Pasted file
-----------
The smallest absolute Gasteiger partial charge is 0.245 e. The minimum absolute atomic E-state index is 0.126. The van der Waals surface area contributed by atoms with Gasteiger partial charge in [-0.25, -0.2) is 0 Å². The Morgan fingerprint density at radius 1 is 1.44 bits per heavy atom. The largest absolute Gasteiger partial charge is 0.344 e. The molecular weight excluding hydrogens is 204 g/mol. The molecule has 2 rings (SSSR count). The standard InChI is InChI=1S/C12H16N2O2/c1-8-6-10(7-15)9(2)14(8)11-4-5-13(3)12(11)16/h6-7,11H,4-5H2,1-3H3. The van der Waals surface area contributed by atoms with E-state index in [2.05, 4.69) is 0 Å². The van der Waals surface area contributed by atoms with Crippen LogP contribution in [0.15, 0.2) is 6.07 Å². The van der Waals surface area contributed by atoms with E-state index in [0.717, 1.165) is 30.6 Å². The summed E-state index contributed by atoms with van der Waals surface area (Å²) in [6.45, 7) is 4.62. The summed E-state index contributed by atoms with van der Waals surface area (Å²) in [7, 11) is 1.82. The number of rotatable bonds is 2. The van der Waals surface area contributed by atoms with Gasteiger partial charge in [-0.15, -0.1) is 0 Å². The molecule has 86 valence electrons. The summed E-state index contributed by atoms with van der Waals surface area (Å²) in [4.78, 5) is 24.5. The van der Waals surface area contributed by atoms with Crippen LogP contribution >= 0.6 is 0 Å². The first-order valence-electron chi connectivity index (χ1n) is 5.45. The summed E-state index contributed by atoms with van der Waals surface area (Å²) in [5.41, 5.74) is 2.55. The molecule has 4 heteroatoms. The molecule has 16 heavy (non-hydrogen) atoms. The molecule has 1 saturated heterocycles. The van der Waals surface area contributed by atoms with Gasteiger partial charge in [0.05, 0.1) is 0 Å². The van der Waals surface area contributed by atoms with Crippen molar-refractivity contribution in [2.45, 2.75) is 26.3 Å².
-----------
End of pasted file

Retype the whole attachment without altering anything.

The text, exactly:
The smallest absolute Gasteiger partial charge is 0.245 e. The minimum absolute atomic E-state index is 0.126. The van der Waals surface area contributed by atoms with Gasteiger partial charge in [-0.25, -0.2) is 0 Å². The Morgan fingerprint density at radius 1 is 1.44 bits per heavy atom. The largest absolute Gasteiger partial charge is 0.344 e. The molecular weight excluding hydrogens is 204 g/mol. The molecule has 2 rings (SSSR count). The standard InChI is InChI=1S/C12H16N2O2/c1-8-6-10(7-15)9(2)14(8)11-4-5-13(3)12(11)16/h6-7,11H,4-5H2,1-3H3. The van der Waals surface area contributed by atoms with E-state index in [2.05, 4.69) is 0 Å². The van der Waals surface area contributed by atoms with Crippen LogP contribution in [0.15, 0.2) is 6.07 Å². The van der Waals surface area contributed by atoms with E-state index in [0.717, 1.165) is 30.6 Å². The summed E-state index contributed by atoms with van der Waals surface area (Å²) in [6.45, 7) is 4.62. The summed E-state index contributed by atoms with van der Waals surface area (Å²) in [7, 11) is 1.82. The number of rotatable bonds is 2. The van der Waals surface area contributed by atoms with Gasteiger partial charge in [-0.15, -0.1) is 0 Å². The molecule has 86 valence electrons. The summed E-state index contributed by atoms with van der Waals surface area (Å²) in [4.78, 5) is 24.5. The van der Waals surface area contributed by atoms with Crippen LogP contribution >= 0.6 is 0 Å². The first-order valence-electron chi connectivity index (χ1n) is 5.45. The summed E-state index contributed by atoms with van der Waals surface area (Å²) in [5.41, 5.74) is 2.55. The molecule has 4 heteroatoms. The molecule has 16 heavy (non-hydrogen) atoms. The molecule has 1 saturated heterocycles. The van der Waals surface area contributed by atoms with Gasteiger partial charge in [0.05, 0.1) is 0 Å². The van der Waals surface area contributed by atoms with Crippen molar-refractivity contribution in [2.45, 2.75) is 26.3 Å².